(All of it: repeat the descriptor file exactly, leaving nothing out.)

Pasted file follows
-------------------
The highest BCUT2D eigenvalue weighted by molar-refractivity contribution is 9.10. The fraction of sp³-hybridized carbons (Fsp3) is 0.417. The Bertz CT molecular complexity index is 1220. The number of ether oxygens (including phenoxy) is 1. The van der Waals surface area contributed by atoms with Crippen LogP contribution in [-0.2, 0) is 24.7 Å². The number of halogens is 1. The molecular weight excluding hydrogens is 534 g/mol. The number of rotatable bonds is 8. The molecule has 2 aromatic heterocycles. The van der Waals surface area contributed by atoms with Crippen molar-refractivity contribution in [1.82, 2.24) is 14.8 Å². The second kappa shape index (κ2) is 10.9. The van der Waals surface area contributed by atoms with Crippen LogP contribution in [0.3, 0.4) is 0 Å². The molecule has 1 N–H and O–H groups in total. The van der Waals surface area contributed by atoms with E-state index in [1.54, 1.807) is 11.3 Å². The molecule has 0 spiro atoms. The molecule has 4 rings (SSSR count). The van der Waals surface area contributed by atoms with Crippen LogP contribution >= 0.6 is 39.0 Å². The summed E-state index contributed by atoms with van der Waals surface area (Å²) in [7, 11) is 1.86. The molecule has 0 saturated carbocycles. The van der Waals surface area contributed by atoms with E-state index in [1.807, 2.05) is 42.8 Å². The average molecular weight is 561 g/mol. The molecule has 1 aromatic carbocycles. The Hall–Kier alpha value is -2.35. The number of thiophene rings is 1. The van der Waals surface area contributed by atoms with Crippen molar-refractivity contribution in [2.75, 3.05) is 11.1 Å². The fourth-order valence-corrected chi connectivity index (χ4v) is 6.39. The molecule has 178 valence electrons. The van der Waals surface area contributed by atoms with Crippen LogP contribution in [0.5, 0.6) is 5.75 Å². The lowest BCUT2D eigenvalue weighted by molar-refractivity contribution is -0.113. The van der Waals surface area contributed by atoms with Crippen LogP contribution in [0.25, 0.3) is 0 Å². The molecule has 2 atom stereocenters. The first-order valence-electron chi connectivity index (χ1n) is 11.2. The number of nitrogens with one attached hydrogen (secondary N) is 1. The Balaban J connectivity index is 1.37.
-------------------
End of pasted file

The highest BCUT2D eigenvalue weighted by molar-refractivity contribution is 9.10. The fraction of sp³-hybridized carbons (Fsp3) is 0.417. The Bertz CT molecular complexity index is 1220. The number of ether oxygens (including phenoxy) is 1. The van der Waals surface area contributed by atoms with Crippen LogP contribution in [-0.2, 0) is 24.7 Å². The number of halogens is 1. The molecular weight excluding hydrogens is 534 g/mol. The number of rotatable bonds is 8. The molecule has 2 aromatic heterocycles. The van der Waals surface area contributed by atoms with Crippen molar-refractivity contribution in [1.82, 2.24) is 14.8 Å². The second kappa shape index (κ2) is 10.9. The van der Waals surface area contributed by atoms with Crippen LogP contribution in [0.3, 0.4) is 0 Å². The molecule has 1 N–H and O–H groups in total. The van der Waals surface area contributed by atoms with E-state index in [1.54, 1.807) is 11.3 Å². The molecule has 0 spiro atoms. The molecule has 4 rings (SSSR count). The van der Waals surface area contributed by atoms with Crippen LogP contribution >= 0.6 is 39.0 Å². The summed E-state index contributed by atoms with van der Waals surface area (Å²) in [7, 11) is 1.86. The molecule has 0 saturated carbocycles. The van der Waals surface area contributed by atoms with E-state index in [1.807, 2.05) is 42.8 Å². The average molecular weight is 561 g/mol. The molecule has 1 aromatic carbocycles. The Hall–Kier alpha value is -2.35. The number of thiophene rings is 1. The van der Waals surface area contributed by atoms with Crippen molar-refractivity contribution in [2.75, 3.05) is 11.1 Å². The fourth-order valence-corrected chi connectivity index (χ4v) is 6.39. The molecule has 178 valence electrons. The van der Waals surface area contributed by atoms with Crippen LogP contribution in [0.5, 0.6) is 5.75 Å². The lowest BCUT2D eigenvalue weighted by molar-refractivity contribution is -0.113. The van der Waals surface area contributed by atoms with Crippen LogP contribution in [0.25, 0.3) is 0 Å². The molecule has 2 atom stereocenters. The first-order valence-electron chi connectivity index (χ1n) is 11.2. The number of nitrogens with one attached hydrogen (secondary N) is 1. The Balaban J connectivity index is 1.37.